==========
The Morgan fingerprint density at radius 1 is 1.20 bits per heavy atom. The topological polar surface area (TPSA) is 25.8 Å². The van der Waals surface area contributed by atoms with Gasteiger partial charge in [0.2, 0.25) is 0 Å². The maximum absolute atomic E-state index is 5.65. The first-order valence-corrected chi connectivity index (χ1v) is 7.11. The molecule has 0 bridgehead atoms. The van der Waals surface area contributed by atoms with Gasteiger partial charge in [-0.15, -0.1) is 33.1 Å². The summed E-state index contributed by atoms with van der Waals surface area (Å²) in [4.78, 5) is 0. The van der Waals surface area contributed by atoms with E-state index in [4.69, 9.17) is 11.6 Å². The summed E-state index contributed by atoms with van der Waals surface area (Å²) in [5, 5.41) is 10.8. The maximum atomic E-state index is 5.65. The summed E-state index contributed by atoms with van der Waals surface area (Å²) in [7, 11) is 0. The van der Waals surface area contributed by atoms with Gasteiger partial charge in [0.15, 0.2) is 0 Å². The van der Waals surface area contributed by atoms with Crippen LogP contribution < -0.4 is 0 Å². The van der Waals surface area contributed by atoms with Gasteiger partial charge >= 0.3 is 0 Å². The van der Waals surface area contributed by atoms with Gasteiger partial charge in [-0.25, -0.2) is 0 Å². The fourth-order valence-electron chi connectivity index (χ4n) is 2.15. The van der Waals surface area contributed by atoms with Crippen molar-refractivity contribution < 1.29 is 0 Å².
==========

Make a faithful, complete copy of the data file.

The Morgan fingerprint density at radius 1 is 1.20 bits per heavy atom. The topological polar surface area (TPSA) is 25.8 Å². The van der Waals surface area contributed by atoms with Gasteiger partial charge in [0.2, 0.25) is 0 Å². The maximum absolute atomic E-state index is 5.65. The first-order valence-corrected chi connectivity index (χ1v) is 7.11. The molecule has 0 bridgehead atoms. The van der Waals surface area contributed by atoms with Gasteiger partial charge in [-0.15, -0.1) is 33.1 Å². The summed E-state index contributed by atoms with van der Waals surface area (Å²) in [4.78, 5) is 0. The van der Waals surface area contributed by atoms with E-state index in [4.69, 9.17) is 11.6 Å². The summed E-state index contributed by atoms with van der Waals surface area (Å²) in [5, 5.41) is 10.8. The maximum atomic E-state index is 5.65. The summed E-state index contributed by atoms with van der Waals surface area (Å²) in [7, 11) is 0. The van der Waals surface area contributed by atoms with Gasteiger partial charge in [0.15, 0.2) is 0 Å². The van der Waals surface area contributed by atoms with Crippen LogP contribution < -0.4 is 0 Å². The van der Waals surface area contributed by atoms with Gasteiger partial charge >= 0.3 is 0 Å². The van der Waals surface area contributed by atoms with Gasteiger partial charge in [-0.25, -0.2) is 0 Å². The fourth-order valence-electron chi connectivity index (χ4n) is 2.15. The van der Waals surface area contributed by atoms with Crippen molar-refractivity contribution < 1.29 is 0 Å².